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Skipper honored for role in Icy Strait rescue

John Hagen (l.) receives his commendation from Air Station SItka commander Cpt. Ward Sandlin. (KCAW photo/Robert Woolsey)

John Hagen (l.) receives his commendation from Air Station SItka commander Cpt. Ward Sandlin. (KCAW photo/Robert Woolsey)


The US Coast Guard awarded one of its highest civilian honors to a Sitka fisherman whose quick thinking likely saved the life of a fellow mariner last summer.

John Hagen was presented with the Public Service Commendation in a ceremony at Air Station Sitka Thursday morning (11-7-13), as the station’s pilots and officers stood by in full dress uniform.


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John Hagen’s name did not make the news last June, when he intentionally beached his troller Aspasia in Icy Strait to rescue Tim Lane, who was drifting by in a waterlogged survival suit.

The major news — sadly — was the loss of Lane’s crewman, 25-year-old Alan Young, whose body was never found despite an intensive land and sea search covering 450 square miles. Young had gone overboard from Lane’s boat, the Swift, sometime in the night.

But Lane survived, thanks largely to the efforts of Hagen, according to the Coast Guard. The commendation describes the victim’s condition as being “on the brink of death.” This is Air Station Sitka executive officer Chip Lewin reading from Hagen’s citation:

COMMENDATION_200“Your courageousness, and selfless actions undoubtedly save the life of an Alaskan Fisherman. Your valuable contributions to the Coast Guard’s search and rescue mission, and your dedication to public service are most heartily commended, and are in keeping with the highest traditions of public service.” (Applause.)

Hagen and some family members were then led on tour of the Air Station’s hangar, including the Jayhawk helicopter Hagen had last seen as it hoisted Lane off the remote beach in Icy Strait.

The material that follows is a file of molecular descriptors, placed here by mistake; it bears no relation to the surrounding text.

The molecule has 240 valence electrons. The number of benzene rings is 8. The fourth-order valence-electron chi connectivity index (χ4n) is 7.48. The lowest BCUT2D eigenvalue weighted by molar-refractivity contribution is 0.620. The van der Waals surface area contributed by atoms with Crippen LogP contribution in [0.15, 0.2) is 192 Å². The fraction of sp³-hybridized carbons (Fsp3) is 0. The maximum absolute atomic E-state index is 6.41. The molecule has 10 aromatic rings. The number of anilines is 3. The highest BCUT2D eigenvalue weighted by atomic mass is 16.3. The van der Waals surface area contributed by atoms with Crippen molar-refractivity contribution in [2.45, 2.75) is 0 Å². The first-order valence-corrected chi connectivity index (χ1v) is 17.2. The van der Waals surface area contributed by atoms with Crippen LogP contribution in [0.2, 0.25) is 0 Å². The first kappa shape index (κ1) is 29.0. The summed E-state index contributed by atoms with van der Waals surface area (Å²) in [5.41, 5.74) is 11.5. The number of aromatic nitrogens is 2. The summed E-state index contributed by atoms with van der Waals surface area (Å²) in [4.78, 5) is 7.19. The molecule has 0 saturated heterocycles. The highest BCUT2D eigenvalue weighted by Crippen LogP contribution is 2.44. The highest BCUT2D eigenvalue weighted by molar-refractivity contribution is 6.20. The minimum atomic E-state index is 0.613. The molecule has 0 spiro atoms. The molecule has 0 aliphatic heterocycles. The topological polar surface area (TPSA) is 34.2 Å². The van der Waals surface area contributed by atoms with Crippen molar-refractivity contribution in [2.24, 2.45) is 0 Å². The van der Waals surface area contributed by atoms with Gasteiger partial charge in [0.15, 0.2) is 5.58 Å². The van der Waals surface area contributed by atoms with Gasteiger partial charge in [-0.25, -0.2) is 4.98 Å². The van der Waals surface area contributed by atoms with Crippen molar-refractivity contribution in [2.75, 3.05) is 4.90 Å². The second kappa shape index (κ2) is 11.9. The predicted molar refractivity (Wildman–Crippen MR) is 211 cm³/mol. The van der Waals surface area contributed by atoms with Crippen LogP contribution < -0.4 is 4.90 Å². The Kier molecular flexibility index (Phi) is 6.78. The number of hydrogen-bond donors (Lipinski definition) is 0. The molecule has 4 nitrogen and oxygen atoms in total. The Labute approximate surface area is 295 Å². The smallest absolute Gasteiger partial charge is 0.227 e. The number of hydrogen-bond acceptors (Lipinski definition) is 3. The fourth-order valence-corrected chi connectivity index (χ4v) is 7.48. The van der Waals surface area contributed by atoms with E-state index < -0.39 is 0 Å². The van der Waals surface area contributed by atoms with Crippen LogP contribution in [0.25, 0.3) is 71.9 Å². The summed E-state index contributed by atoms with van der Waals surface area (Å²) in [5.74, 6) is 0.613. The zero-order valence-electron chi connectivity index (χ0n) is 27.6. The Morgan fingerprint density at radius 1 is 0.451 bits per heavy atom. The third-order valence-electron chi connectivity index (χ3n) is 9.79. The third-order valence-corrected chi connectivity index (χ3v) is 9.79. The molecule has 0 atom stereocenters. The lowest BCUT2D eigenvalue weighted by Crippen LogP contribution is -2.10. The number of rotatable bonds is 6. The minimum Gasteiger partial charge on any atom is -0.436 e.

Hagen told local media, and a camera crew from the Weather Channel’s “Coast Guard Alaska” program, that he did not consider his actions on June 18 to be extraordinary.

In telling the story, he says that it could have been anyone in shoes.

“About 3 o’clock in the morning I hear someone yelling out the (my boat’s) name. And you wake up and it feels surreal, like it’s a dream, almost. Heard it again, went out on deck, and a guy is floating by in a small dinghy. He’s sitting in it. I could tell immediately that he was in trouble and very hypothermic. I tried to get a life ring to him, but the current’s very swif there and he was gone before I could even get it unhooked. I got my granddaughter up, we pulled anchor, and caught up with him. Tried to get him on board, but his survival suit was full of water. We may have gotten him on board if we had taken it off, but it was a judgement call. I decided to leave him in his suit. We got a rope around him and towed him to the beach. And from there we were able to pull him up to the bow, get a long pole, and push him up on to the beach where he could get out on his own. It wasn’t until then that I took the time to call the Coast Guard and tried to get help. Every second seemed to be important to get this guy on the beach.”

Hagen says in retrospect he realizes that it was unusual to deliberately beach his boat, “but there really was no other option.” After the Coast Guard hoisted Lane, Hagen was able to power the steel-hulled Aspasia back into deeper water. He also towed the dinghy back to the Swift, and began to search for Lane’s missing crewman.

Hagen is also somewhat reluctant to take full credit for the rescue. He says he plans to give the commendation, which is bound in a white leather portfolio, to his granddaughter, Sabina, who capably assisted the rescue as his deckhand.

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